16th Sunday Year A
July 20, 2014


I can never claim to be like God … no … not by any stretch of the imagination! “There is no god besides [him] who has the care of all …” So says the first reading, to which I heartily agree. He is clear about justice. He is master of might. But He is a God of clemency of heart, not just clarity of mind.

I can never claim to be a model pray-er. I often mumble, if not ramble, through the time set aside for prayer. I do not even know what to pray for, on occasion. But God, like no other, in and through the Holy Spirit, actually – fortunately! – prays for me, and “comes to the aid of my weakness.”

I can never claim to be patient like God is … He allows weeds to grow alongside the wheat. He even “sleeps with the enemy” and allows him the freedom to deny Him. Clarity in terms of justice with might does not take away God’s compassion matched with clemency and inexhaustible mercy.

But I sometimes do wish I were like God! For life in this world and everything associated with it, sorely pushes my clemency, mercy and patience to the limits. I have little patience, for example, with leaders who love to call themselves “honorable” but who do patently dishonorable things. Men could be cruel to fellowmen, as some wise philosopher of old once wrote: “Homo homini lupus” (Man is wolf to fellow man). Could that man who pulled the trigger and downed an airliner with 295 people on board really have no clemency at all? Could any one, in the name of ideology and in the name of the group he claims to represent really forego all clarity and compassion and resort to mass murder, and still rejoice that he did it?

Here is a telling lesson for me, for you … for everyone. I am not god, but like you, I believe in a personal God! But you and me who believe may not be godly, and this, my friend, is the big problem. We can proclaim one thing and live quite apart and different from what we claim we hold onto. There is a gnawing gap and a glaring mismatch between what we say we believe and we actually do. Right worship is, oftentimes, not accompanied by right behavior.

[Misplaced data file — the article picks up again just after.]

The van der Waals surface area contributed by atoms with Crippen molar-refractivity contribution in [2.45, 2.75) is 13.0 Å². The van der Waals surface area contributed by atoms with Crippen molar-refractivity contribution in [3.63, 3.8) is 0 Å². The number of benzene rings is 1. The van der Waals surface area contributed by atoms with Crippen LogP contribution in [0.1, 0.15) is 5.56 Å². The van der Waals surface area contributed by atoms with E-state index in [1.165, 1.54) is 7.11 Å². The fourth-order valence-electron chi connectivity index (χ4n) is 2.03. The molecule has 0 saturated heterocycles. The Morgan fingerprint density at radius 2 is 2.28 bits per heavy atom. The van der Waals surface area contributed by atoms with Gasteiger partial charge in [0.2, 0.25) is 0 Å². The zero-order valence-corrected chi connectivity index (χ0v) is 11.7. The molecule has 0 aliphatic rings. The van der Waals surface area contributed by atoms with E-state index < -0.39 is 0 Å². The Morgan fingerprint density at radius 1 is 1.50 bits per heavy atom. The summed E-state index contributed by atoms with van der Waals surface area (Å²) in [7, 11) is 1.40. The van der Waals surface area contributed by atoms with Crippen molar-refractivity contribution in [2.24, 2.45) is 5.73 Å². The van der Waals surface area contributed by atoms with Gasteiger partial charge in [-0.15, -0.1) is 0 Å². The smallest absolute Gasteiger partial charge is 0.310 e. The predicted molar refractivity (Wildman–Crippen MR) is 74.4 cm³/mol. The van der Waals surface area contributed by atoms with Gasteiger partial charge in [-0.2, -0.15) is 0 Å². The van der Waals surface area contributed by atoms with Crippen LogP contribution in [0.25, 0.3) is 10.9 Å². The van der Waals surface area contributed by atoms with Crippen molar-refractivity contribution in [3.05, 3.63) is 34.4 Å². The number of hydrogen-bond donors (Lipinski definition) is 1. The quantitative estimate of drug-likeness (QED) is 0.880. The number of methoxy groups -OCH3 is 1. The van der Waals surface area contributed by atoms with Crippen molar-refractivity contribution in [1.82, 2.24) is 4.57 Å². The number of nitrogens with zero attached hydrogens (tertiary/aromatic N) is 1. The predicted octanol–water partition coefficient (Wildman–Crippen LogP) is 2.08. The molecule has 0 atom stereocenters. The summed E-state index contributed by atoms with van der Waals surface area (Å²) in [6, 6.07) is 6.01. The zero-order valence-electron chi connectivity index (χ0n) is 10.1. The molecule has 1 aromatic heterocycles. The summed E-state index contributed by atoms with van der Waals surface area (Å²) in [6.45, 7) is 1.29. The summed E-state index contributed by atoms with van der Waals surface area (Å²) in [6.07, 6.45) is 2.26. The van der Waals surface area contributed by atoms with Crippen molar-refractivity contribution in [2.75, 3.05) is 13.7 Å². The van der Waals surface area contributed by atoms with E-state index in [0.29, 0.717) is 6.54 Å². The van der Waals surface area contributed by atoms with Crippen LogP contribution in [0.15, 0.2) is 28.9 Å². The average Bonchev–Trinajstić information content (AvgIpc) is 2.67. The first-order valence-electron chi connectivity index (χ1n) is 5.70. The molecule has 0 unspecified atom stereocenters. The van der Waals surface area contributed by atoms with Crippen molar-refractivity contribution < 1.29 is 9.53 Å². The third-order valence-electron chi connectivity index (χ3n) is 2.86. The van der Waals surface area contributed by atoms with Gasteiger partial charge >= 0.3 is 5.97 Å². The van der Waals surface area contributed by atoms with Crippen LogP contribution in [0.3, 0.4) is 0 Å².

Here is a piece of good news for you and, most especially, me. And the good news is this. God cares. God loves. God is mighty, yes, but He is master, too, of leniency and clemency. God cares enough to even help up to pray “in sighs and groans that words cannot express.” God is patient, loving and kind enough to allow weeds to grow alongside the wheat. He even allows evil to triumph temporarily, so that good might come out in the end.

There is evil in the world. And we don’t have to go around looking for someone to blame all the time. We, too, by allowing ourselves to be co-opted into joining “sinful solidarity,” can unwittingly be instrumentalized by the evil one and thus, constitute what we described last week as “secondary evil.”

But in the end, God’s might triumphs. At the end of the day, God’s mercy wins and his justice is done for all the world to see. God Himself goes in solidarity with men and women, with the “Spirit coming to the aid of our weakness.”

God’s love triumphs and God’s clemency, characterized by clarity and compassion, challenges us all. Though mired in so much impatience and impulsiveness, we learn what it means to be like unto God, every step of the way, one step at a time, in all days, in all ways, and for always. We learn to be like unto God, a God like no other!